• Would have clicked that like button 100 times if I could. I’ve never suffered panic attacks or anxiety to the extent your daughter has but I take a tiny little pill to help my anxiety that often results in heart palpitations and over emotional reactions. I can become one big cry baby! 😉 It took those palpitations to get me in front of a doctor and decide that kind words and soothing talk from others wasn’t cutting it. You do a wonderful service of spreading the word about mental health. Thank you, thank you, thank you!
    Debby recently posted…Five-Minute Friday: CheerMy Profile

  • We only need to take one look at the Psalms to see that anxiety plagued the only man to be called a man after God’s heart. The need for your Number 5 is sad. Reminds me of someone asking me recently if I was “okay” now, as if I wasn’t when I was suffering from PTSD. Are any of us really “okay”? I don’t think so…we all suffer from the broken bond of sin…and are all being transformed for glory…then we’ll all be “okay”!!

    I actually believe people like your daughters could teach us a lot about faith, about God’s Power working through our human frailty. Thank you for encouraging us so faithfully, Anita.
    Anna Smit recently posted…Cheering God’s Glory in Vessels of ClayMy Profile

  • I LOVE THIS POST!!!!

    I used to experience panic attacks with regularity. In those moments, which seemed to last forever, I did NOT want to be told “everything is okay” or whatever. Yes, I logically know, somewhere in my mind, that everything is in fact okay, but the adrenaline that was flooding my brain and pushing me into “flight or fight” didn’t understand that at all. My opinion is that the best thing anyone can do when someone else is having a panic attack is to just be with them. A calming presence does more than words ever can.

    Therapy, therapy, therapy. Yes and amen. I would be dead if I hadn’t spent a year-and-a-half in counseling. I genuinely believe that. In that process I picked up so many tips and tools that help me cope with the fear and sorrow that God has not seen fit to completely alleviate. Now, when the panic rises, I know to just do the next thing because the pounding in my chest will not in fact kill me.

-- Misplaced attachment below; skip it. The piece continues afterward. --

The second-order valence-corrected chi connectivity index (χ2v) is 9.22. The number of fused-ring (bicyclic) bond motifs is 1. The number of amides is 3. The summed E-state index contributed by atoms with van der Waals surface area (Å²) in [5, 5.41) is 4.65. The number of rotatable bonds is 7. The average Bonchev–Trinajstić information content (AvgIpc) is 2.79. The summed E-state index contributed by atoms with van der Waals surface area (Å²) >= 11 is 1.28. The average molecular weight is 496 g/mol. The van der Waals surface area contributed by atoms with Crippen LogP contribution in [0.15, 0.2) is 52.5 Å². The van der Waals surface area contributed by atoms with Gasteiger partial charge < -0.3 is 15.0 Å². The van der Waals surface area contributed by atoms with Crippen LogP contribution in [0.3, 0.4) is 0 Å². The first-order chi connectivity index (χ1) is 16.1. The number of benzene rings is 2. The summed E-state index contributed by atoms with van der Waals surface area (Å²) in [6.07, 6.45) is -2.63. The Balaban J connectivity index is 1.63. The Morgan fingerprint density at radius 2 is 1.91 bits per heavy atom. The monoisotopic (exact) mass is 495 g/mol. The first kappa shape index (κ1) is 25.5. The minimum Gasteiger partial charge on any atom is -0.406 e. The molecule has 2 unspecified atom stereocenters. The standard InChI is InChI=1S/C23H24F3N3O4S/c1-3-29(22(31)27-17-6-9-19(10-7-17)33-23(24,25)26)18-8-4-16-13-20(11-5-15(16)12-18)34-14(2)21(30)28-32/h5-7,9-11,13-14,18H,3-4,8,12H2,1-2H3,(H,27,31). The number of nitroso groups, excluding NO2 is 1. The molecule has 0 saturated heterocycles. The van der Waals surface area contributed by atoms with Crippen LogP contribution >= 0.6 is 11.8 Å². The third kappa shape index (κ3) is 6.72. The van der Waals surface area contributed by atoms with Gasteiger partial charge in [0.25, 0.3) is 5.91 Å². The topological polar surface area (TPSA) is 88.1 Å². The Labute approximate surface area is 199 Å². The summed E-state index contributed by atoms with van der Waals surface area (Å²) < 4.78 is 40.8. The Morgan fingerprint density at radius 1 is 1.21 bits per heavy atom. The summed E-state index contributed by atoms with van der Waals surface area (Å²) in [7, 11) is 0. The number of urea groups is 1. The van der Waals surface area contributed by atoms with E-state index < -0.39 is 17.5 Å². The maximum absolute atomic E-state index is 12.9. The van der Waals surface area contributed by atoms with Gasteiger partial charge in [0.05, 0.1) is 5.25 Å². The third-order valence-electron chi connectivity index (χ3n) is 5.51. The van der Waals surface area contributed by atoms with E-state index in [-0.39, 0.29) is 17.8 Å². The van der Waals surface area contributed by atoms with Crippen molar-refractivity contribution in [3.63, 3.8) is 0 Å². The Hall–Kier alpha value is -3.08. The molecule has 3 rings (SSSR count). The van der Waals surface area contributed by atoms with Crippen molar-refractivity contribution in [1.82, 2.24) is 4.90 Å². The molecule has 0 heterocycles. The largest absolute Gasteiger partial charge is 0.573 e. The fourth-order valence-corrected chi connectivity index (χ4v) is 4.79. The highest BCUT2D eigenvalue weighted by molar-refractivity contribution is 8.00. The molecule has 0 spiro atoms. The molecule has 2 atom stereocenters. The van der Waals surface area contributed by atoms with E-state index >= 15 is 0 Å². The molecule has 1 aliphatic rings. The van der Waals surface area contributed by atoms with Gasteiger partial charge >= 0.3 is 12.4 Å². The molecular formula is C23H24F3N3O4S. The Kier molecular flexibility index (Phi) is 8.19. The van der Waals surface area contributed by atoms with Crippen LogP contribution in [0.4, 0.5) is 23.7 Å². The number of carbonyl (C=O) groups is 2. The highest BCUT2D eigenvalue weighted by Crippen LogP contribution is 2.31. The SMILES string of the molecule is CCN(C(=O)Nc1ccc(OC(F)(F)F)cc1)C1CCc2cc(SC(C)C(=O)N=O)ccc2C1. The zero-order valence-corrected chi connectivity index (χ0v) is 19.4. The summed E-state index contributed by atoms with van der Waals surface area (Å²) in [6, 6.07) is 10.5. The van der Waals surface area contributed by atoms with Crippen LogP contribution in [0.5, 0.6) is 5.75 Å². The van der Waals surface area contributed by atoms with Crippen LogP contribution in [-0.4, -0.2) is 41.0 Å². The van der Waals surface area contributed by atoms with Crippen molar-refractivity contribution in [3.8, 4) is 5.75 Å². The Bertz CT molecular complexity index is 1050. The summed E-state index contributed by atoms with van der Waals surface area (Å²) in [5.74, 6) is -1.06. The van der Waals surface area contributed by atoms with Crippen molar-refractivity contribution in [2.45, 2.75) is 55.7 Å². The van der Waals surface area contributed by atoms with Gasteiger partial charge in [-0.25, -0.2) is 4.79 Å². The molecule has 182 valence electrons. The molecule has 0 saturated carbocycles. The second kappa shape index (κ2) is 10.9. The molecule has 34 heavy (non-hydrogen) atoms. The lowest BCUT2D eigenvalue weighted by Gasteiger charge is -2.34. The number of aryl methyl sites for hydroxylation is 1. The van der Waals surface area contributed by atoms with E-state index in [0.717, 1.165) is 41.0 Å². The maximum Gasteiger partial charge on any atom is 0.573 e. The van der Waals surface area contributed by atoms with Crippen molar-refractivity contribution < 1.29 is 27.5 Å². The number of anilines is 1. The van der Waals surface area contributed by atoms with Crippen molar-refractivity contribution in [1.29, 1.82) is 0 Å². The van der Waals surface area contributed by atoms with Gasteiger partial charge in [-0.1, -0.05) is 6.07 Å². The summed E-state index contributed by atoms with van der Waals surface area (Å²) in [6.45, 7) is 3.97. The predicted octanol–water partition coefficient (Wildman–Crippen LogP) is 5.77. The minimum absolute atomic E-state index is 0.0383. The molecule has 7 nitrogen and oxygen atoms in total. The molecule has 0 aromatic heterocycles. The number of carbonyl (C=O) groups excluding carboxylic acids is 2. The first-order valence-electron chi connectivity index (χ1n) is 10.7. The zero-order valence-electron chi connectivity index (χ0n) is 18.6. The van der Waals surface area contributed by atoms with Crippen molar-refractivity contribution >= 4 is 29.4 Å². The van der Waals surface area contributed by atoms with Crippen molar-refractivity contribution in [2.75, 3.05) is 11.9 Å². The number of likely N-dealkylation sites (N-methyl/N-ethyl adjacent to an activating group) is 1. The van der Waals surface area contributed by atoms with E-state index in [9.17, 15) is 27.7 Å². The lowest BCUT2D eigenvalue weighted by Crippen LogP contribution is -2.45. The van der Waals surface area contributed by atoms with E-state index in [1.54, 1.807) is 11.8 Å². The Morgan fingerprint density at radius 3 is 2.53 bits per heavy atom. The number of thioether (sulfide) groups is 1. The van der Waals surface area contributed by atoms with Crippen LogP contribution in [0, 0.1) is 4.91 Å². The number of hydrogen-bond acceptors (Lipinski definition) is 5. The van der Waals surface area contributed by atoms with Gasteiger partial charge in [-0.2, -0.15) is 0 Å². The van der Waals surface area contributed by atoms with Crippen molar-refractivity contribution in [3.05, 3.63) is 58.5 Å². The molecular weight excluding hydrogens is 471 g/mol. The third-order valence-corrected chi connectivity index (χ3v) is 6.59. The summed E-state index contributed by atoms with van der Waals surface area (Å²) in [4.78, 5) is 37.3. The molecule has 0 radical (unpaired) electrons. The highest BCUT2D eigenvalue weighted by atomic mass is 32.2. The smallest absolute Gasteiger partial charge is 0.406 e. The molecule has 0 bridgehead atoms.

When people try to tell me that Christians should be cheerful all the time, I like to point them to Elijah, Jeremiah, all of the disciples, the Apostle Paul and, you know, Jesus in Gethsemane. This world is a broken place and we’re just in denial if we think our minds are affected by that.
    Marie recently posted…Five Minute Friday: CheerMy Profile

    • Amen! I’m so glad you got help and came up with ways to cope. Adam didn’t need a counselor because he hadn’t lived through 6000 years of sin and degeneration. We’re messed up–but when we know that God loves us anyway and that he’ll lead us to the help we need, than we’ve started on the journey to healing.
      Anita Ojeda recently posted…What I Wish Christians Understood about CheerMy Profile

  • As usual, you have great wisdom and I’m so glad you shared it, Anita.
    Many Christians do not understand anything that affects the health of people mentally. Depression, anxiety, often are mislabeled as mindsets. It’s not that God cannot heal, but ignorance leads others to believe that it’s a lack of faith that contributes to a troubled mind. 🙁
    So thankful that you are bringing awareness to this being “normal”, and that we SHOULD pray for those who suffer, but should also not assume we know what they are feeling or going through. Comfort and letting them know they are not alone-these are some of our best ways of helping.
    Love you!!
    -Tammy

    • Thanks for stopping by, Tammy :). If we keep spreading the word, people will start to learn! Prayer has its place, but we should never assume that that’s all it will take to bring someone healing.
      Anita Ojeda recently posted…What I Wish Christians Understood about CheerMy Profile

  • Such truth. I’ve struggled with anxiety and comments of ‘trust God’. Thank you for sharing and educating people on how to support ( as well as things to avoid) when dealing with those who suffer with anxiety.
    Tammy Mcdonald recently posted…Renewed Hope and CHEER: FMFMy Profile

  • I so agree. I worry about some counselors who say that we don’t need anti anxiety drugs because we should conquer our stress and fears through prayer. Some people have real chemical imbalances and need the help.
    Mary Hill recently posted…Cheering Her On : Raising My Daughter for the KingMy Profile

  • Great post! Numbers 4 and 5 are especially helpful to remember, both as a sufferer and a helper. 🙂